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The Daughters Of Red Hill Hall: A gripping novel of family, secrets and murder (English Edition) Format Kindle
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Description du produit
Biographie de l'auteur
Kathleen McGurl lives near the sea in Bournemouth, with her husband, sons and cats. She began her writing career creating short stories, then she got side-tracked onto family history research. She has always been fascinated by the past, the ways in which the past can influence the present, and enjoys exploring these links in her novels. You can find out more at her website, http://kathleenmcgurl.com/, or follow her on Twitter @KathMcGurl--Ce texte fait référence à l'édition paperback.
Détails sur le produit
- ASIN : B01ARSC5OI
- Éditeur : Carina (14 avril 2016)
- Langue : Anglais
- Taille du fichier : 946 KB
- Synthèse vocale : Activée
- Lecteur d’écran : Pris en charge
- Confort de lecture : Activé
- X-Ray : Activé
- Word Wise : Activé
- Nombre de pages de l'édition imprimée : 350 pages
- Classement des meilleures ventes d'Amazon : 628,815 en Boutique Kindle (Voir les 100 premiers en Boutique Kindle)
- Commentaires client :
Meilleurs commentaires provenant d’autres pays
Whilst working as an archivist at her local museum Gemma comes across a pair of beautiful ruby encrusted duelling pistols, when she hears they were used in a shooting at local Red Hill Hall she feels indebted to discover the true story. Gemma delves deeper into the lives of both Rebecca and Sarah who both grew up at the hall though Rebecca is the daughter of the owner and Sarah is the daughter of the housekeeper. Jealousy on Sarah's part soon rears its ugly head resulting in a series of shocking and for Rebecca, heartbreaking events.
Life for Gemma in the 21st century follows a very similar path with her best friend Nat all set to ruin her happiness, Gemma has a job she enjoys, a nice flat and has just got engaged to her boyfriend of seven years Ben. Nat is jealous of Gemma, thinking she has had everything easy in life whilst she, Nat has struggled and has nothing.
Tragedy occurs in 1838 and one of the girls dies. It looks as though something similar is going to happen in 2015 too but Gemma being a kind and decent person does not seek revenge but resolves things in an extremely generous and heartfelt way.
This is an immensely readable book, the prose is fairly simplistic but flows well enough making for an easy and lightweight read. It's not in the same league as Barbara Erskine or Kate Morton but I don't think it's trying to be. What it is, is a thoroughly enjoyable read and I don't hesitate to recommend it
The story centres around the discovery at a small Bridhampton Museum of a pair of ornate duelling pistols and then weaves the story of Sarah and Rebecca and their lives at Red Hill Hall with Gemma and her best friend Naomi in the modern day town. It is clear from the outset that Gemma is the Rebecca character and Naomi the less-salubrious Sarah and the author invites you to make comparisons between the pairs of girls from the outset.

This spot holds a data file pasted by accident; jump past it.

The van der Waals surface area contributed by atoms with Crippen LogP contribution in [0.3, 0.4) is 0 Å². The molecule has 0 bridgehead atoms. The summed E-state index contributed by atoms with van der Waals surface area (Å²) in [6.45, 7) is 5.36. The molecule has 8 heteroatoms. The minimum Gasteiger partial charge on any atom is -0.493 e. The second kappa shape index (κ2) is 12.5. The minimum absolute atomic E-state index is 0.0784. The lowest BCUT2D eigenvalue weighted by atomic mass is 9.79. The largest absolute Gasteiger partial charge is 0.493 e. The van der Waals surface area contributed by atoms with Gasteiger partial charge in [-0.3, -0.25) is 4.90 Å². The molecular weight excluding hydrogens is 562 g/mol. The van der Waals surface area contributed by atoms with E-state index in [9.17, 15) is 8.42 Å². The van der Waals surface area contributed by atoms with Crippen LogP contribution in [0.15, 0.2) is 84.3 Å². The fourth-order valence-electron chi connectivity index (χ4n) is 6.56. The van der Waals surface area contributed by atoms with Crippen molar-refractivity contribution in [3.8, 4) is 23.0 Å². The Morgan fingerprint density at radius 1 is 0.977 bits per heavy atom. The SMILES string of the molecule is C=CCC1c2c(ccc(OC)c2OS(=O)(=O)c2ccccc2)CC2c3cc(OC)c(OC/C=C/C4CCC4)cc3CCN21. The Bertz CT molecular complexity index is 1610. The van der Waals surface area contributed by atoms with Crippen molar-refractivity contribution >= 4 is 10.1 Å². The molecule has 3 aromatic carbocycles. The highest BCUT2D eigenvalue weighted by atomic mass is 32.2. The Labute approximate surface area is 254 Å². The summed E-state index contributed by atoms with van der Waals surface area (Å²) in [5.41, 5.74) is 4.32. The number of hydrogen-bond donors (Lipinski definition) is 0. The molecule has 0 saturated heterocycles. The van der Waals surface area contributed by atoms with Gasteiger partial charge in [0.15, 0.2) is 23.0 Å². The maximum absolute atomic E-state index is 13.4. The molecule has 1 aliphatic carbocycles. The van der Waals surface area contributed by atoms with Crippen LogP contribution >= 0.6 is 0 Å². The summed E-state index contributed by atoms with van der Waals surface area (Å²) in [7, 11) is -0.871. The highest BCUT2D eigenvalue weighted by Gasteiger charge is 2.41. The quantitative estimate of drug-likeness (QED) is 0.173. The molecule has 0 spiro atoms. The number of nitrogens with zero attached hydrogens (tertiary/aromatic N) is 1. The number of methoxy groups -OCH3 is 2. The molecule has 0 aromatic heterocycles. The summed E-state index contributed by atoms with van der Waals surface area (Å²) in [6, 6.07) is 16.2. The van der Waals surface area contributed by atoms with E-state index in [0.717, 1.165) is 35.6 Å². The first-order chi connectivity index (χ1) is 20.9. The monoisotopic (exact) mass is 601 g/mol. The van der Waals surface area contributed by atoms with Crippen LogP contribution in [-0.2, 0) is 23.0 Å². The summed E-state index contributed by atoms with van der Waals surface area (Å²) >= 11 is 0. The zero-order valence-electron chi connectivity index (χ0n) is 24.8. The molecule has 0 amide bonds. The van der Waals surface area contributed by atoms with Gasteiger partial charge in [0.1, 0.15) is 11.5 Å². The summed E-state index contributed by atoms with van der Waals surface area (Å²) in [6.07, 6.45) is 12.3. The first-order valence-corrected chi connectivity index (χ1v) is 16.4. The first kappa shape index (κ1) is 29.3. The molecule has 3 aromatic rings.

The tale itself is a good one, dealing with a range of emotions and situations but mainly centering around duplicitousness, envy and just how far some people will go to get what they feel they deserve at the expense of all around them. It moves along at a good pace and the swapping between the historical girls and the modern day ones works well. Sadly, the modern day version is far less interesting and absorbing than the historical sections. Whilst Sarah and Rebecca live on the pages and you get a real sense of complicated human desires from both characters their equivalents of Gemma and Naomi are far less well developed and appear to be fairly flat and uncomplicated. This led to me rushing those sectiosn to get to the intrigue back in Victoria's early reign.
Not a bad book and an enjoyable enough read just needed a lot more "oomph" on the character front.
In the present day we find Gemma, working in a small museum not far from Red Hill Hall when she comes across a pair of duelling pistols with a connection to the hall. As a keen genealogist Gemma is keen to find out more and using the internet for newspapers, census etc. manages to come up with a basic story about what happened to Rebecca and Sarah in the 1830s. The hall has now been converted into an hotel and visiting one day Gemma meets Don the owner, and he invites her to look through a load of papers which have been there since he bought the hall to convert into a hotel. Eventually she manages to piece together the life story of Rebecca and Sarah.
This really is a super book and well worth the read. The only reason I have given it four stars and not five is that I thought Gemma's story was a bit unnecessary. There is far more too it than what I have written and in some respects it mirrors that of Rebecca and Sarah. To have Gemma as a museum assistant/genealogist would, in my opinion, have been sufficient without bringing the other modern day characters into the story. But never the less I thoroughly enjoyed the book and wanted to keep reading it. Well worth buying. I intend to read more Kathleen McGurl stories if they are all as interesting and different as this one.